Integration platform as a service (iPaaS) solutions facilitate integrations across tech stacks and deliver unprecedented operational efficiency.
Small and midsized businesses are transitioning to cloud services and adopting best-of-breed software as a service (SaaS) applications in droves. SaaS solutions give line-of-business teams tremendous agility at a lower cost than their less flexible, on-prem brethren. However, when integrating these apps into the tech stack isn’t part of the adoption strategy from the start, operational efficiencies and extended value from your investment is overlooked. After go-live, the line-of-business team who "owns" the solution starts dreaming about their wish-list of integrations and automated workflows, only to ask their small and already overwhelmed IT team to make it happen.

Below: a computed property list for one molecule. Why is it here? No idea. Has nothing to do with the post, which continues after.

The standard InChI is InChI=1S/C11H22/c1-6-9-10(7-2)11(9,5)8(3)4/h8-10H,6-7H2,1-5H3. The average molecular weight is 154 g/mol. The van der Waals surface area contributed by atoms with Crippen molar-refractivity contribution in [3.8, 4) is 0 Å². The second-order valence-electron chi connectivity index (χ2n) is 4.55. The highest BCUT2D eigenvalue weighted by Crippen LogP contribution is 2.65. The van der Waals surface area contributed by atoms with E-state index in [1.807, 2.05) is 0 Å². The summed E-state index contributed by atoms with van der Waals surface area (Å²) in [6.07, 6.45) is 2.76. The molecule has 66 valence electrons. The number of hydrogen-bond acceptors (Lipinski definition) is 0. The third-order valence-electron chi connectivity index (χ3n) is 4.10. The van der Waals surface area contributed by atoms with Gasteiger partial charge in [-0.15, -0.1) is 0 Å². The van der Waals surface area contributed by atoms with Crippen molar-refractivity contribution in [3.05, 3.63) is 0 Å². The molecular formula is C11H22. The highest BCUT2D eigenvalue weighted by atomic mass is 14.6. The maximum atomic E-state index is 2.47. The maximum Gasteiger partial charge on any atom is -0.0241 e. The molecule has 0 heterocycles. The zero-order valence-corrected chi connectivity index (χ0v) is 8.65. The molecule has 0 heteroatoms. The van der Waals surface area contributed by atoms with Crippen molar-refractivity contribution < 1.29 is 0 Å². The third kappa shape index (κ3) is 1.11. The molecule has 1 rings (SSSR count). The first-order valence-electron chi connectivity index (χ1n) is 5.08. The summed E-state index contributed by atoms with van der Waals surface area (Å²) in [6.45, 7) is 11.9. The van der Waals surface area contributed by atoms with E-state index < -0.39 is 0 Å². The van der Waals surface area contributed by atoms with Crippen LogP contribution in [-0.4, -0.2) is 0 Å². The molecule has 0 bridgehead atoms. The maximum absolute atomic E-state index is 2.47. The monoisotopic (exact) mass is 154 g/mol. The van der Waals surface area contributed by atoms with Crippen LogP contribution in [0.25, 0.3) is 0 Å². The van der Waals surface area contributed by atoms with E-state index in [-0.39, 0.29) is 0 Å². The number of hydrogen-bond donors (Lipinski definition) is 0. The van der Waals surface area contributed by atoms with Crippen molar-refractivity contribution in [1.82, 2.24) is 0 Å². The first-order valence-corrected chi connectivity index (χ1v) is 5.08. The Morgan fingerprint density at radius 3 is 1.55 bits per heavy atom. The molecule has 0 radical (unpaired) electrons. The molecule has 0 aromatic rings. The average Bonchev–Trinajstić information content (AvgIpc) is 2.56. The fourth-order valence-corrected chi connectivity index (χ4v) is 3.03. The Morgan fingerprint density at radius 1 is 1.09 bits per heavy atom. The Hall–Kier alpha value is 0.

Managing these “after thought” point to point integration solutions becomes unwieldy as the tech stack grows, especially for small IT teams. This is why integration platforms as a service (iPaaS) were created – to facilitate seamless integrations across entire tech stacks, harmonize master data sets and deliver unprecedented levels of operational efficiency.
According to Gartner, an iPaaS solution is a suite of cloud services that connects a combination of processes, services, applications, and data within a company or across multiple companies. These platforms, provided by technology vendors offering integration services on a public or private cloud, allow organizations to connect third-party applications, services, and databases to just about any business system, including ERP, CRM, Logistics, eCommerce and more.
A significant benefit of iPaaS is that the solution provider is responsible for maintenance, updates, upgrades, and security. This means that IT resources don’t have to worry about broken integrations or workflows every time one of their systems is upgraded. They are actually free to focus their efforts on their core business, and not on becoming integration experts.